Cost of Attendance (or COA) is a calculation that every school with federal student aid must do. The simplest answer as to what this is can be explained as being an estimation of how much a student's attendance for the award year will cost them. Some things that are included are: tuition and fees for the year, transportation, personal expenses, room/board, etc. Some special exceptions can be made by some schools; however, our COA is adequate so we don't make exceptions. If you use the COA as only a tool to figure out how much it costs to attend school, then you must keep in mind that this is only an estimate, and really only your own personal budget is the real answer.
The other use of the COA is for your total Financial Aid: all of your Financial Aid cannot go over your COA. If you add up anything can be used to pay for your tuition (grants, loans, scholarships, self-payments, state funding, etc.), then the maximum you can receive, at the most, will even out at your COA. The reason for this is simple: if your COA is how much it costs to attend school, and you get an amount to go over that, then you aren't using your FA to pay for school. If you aren't using the money for school/education-related expenses, then you are not entitled to it.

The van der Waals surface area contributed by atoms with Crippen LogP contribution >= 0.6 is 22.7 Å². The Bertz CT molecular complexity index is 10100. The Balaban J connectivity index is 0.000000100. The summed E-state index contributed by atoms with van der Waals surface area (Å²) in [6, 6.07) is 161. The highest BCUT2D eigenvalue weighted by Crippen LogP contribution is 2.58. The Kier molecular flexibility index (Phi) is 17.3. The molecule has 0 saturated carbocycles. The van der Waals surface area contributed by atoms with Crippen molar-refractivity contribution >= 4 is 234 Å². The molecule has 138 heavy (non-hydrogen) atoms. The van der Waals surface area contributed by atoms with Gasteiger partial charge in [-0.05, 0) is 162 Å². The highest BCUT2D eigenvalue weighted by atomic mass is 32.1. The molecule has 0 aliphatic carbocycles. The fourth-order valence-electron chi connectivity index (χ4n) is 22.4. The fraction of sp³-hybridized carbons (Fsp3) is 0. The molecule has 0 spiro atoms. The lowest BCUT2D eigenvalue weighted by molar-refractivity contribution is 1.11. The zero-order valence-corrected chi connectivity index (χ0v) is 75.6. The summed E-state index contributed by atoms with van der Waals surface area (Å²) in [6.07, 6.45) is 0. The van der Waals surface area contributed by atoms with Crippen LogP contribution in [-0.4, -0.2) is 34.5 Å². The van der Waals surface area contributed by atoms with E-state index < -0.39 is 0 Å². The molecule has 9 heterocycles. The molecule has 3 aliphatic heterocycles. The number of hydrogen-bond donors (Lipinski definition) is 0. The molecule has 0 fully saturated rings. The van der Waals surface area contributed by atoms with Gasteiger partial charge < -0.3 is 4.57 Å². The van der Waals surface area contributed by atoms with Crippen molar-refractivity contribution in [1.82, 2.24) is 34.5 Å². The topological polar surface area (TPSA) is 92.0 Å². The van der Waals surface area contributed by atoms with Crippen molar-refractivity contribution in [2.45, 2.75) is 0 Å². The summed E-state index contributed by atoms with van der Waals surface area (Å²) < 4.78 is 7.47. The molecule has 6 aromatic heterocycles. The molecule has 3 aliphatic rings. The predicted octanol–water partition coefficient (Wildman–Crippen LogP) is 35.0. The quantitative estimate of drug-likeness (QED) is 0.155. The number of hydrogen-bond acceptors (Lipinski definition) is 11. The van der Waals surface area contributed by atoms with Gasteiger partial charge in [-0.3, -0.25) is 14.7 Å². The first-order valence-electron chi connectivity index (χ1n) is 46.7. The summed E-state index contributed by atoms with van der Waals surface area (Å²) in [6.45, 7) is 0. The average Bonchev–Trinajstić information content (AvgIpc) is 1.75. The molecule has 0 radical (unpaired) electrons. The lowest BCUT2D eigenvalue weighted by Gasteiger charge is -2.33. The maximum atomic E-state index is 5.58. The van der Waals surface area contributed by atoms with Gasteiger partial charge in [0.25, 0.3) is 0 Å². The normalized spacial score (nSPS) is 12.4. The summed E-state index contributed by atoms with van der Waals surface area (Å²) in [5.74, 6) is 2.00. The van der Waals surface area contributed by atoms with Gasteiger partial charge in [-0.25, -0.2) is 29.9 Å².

The purpose of this is to keep people from borrowing much more than needed for school. Stafford loans have loan limits on them, so even if your COA is 20,000, your first year maximum (Subsidized and Unsubsidized combined) would be 9500 for Independent students and 5500 for Dependent students. But a PLUS loans's limit is the lesser of how much the parent chooses to take out or the COA. If a student receives no other FA than a PLUS loan, and the COA is 20,000, then the parent can take out a 20,000 PLUS loan. But if a student receives 5,000 in Pell Grant, and the COA is 20,000, then the maximum PLUS loan can only be 15,000. If a student's Financial Aid goes over the COA, then a student is considered to be overawarded, and a refund has to be made by the school. If excess funds have already gone to a student when the school finds out that they have been overawarded, then the student will owe that money back.
So Cost of Attendance is a little more involved than just simply how much it costs to go to school. Usually COA issues don't happen very often; they usually occur if something has changed with the student (dropping classes, testing out of classes, etc.). If anything changes from how your enrollment was originally planned to be (you were supposed to be full-time for 4 quarters, but instead you are half-time for one of them, etc.), you really need to stop by the financial aid office and make sure they are aware of the change.